Risky Business is a safe bet for Nicholas Ebanks.
The Savannah native claimed top honours at the 2011 Cayman Islands International Fishing Tournament. Ebanks, 29, was aboard the Risky Business boat alongside captain Brevon Elliott and mates Theon McCoy and Larue Nixon Senior. The group would split US$7,000 in prize winnings thanks to Ebanks’ 95 pound, 11 ounce yellowfin tuna that was the heaviest tuna of the competition (which earned $5,000 in the boats 26 feet and over category) and the largest eligible fish caught in Grand Cayman waters (which nets $2,000 courtesy of Burger King).
The Cayman Islands Civil Service Association’s Cooperative Credit Union Ltd accounts officer states landing the fish was an epic feat.
“It was a hairy one hour and 45 minutes to be sure,” Ebanks said. “The rod wasn’t a regular stand-up kind but a trolling rod. The rod butt was long and I was overextended. My body was overexerted. We were on the southwest corner of 12 mile bank using a single sprat. I brought the fish in for Brevon to gaff it and get it on to the boat.
“It started off going behind the boat. But it ended up taking 500 feet of line in less than 30 seconds. It kept 200-300ft away for the first hour. It was down there and kept a dead stream. It was a back and forth battle because for every foot I took it took two-fold back.”
In addition to the US$7,000 winnings, Ebanks and company earned $300 in fuel from Scotts Landing and a tuna sculpture sponsored by Cayman National. Ebanks, who was born and raised in Newlands, was quick to say that catching tuna and taking part in the international event is nothing new for him.
“I’ve been fishing for tuna for awhile and I’m used to being on the banks. I’ve been fishing in tournaments the last 10 years. From time I was 18 I’ve been fishing. This is my eighth international tournament and I started with Randy Merren and my uncle Mike Ebanks.
“That tuna is the biggest I’ve ever caught. It’s at the top of my scale in terms of fish landed. I’ve fought marlins that were 200-250lbs before for two hours. Usually I’m fishing for dolphin and the marlins jump up and take the reel. I consider marlins a nuisance more than anything. Fishing is something I do to eat what I get, not catch and release it.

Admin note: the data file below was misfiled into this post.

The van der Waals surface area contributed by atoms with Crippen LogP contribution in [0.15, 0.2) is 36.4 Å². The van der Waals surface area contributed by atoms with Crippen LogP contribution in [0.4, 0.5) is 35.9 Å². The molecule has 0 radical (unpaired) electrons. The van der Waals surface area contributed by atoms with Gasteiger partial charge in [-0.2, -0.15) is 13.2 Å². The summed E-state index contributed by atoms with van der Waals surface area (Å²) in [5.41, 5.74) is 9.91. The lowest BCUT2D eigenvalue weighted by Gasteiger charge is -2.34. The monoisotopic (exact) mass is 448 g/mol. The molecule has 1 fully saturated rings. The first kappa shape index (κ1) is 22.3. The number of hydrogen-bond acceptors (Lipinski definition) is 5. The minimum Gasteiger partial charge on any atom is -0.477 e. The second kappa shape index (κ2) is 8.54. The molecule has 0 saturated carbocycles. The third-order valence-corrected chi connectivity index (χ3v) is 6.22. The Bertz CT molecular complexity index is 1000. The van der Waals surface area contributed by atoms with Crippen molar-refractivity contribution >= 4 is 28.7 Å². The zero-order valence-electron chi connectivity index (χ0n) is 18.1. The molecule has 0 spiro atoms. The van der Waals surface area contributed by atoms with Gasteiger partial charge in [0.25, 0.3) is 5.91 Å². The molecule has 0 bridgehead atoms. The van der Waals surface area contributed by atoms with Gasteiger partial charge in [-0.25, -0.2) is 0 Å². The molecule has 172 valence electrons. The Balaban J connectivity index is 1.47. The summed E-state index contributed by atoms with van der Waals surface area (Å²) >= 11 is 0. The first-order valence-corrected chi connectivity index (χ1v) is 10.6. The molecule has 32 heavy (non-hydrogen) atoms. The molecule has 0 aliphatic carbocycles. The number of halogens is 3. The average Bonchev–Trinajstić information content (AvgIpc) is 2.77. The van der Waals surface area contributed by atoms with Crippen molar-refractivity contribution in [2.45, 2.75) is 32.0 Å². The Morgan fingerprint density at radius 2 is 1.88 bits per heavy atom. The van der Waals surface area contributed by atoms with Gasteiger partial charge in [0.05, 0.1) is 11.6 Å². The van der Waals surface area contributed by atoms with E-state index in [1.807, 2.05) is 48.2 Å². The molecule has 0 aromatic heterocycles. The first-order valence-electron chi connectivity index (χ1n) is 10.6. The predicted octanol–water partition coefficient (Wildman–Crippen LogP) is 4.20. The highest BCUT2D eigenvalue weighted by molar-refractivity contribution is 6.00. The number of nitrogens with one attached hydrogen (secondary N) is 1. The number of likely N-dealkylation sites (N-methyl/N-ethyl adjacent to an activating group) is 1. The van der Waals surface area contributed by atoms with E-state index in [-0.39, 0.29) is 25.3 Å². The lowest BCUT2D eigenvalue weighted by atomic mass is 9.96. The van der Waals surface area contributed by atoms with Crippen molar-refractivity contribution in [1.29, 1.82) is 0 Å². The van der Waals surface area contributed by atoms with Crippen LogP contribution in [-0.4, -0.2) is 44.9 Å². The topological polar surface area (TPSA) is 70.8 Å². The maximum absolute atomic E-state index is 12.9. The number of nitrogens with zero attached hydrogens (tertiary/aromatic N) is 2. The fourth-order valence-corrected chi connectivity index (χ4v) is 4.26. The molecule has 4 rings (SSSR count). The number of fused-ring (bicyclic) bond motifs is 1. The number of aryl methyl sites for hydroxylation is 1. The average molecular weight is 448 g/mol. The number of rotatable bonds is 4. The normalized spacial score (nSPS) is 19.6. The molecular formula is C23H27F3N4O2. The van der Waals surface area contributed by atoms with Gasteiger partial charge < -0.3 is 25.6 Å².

“About 15-20 minutes into the fight I stopped trying to yank it up. I took my time because I realized it’s not a small one. We knew it would be a decent size and we expected around 80lbs. We were very comfortable getting 95lbs. It gave us a big edge in terms of points.”
As it turned out, Risky Business finished well ahead of the pack. The second-heaviest tuna in their category was 69lb 3oz and belonged to junior angler Chaz Phelps of Down the Hatch (he claimed US$2,000 for the catch). Adrian Ebanks of Still Chasin and Samara Persaud of Miss Nicole both had 67lb, 5oz tunas which gave them a share of third place and Cary Chen artwork and electronics.
For boats 26ft and under Robert Whorms of Party Heat had the heaviest tuna at 64lb 10oz. Daniel Murphy of Lucky Devil was second at 63lbs 13oz with Edward Azan of Blue Moon third at 62lbs 6oz.
Like with all big catches, extra cash was made with the sale of the fish. With tournament winners generally earning up to $6 per pound, the Risky Business crew could make roughly $570 extra. Surprisingly Ebanks was coy about the exact amount involved.
“The Brasserie took it off of us and they were proud to have it. I cannot speak about specifics as that’s the captain’s thing. He made sure the sale went through. I have no dealing with that as it was not caught on my boat. I only got a portion of the winnings and my cut (from the sale of the fish) went to fuel and boat expenses.”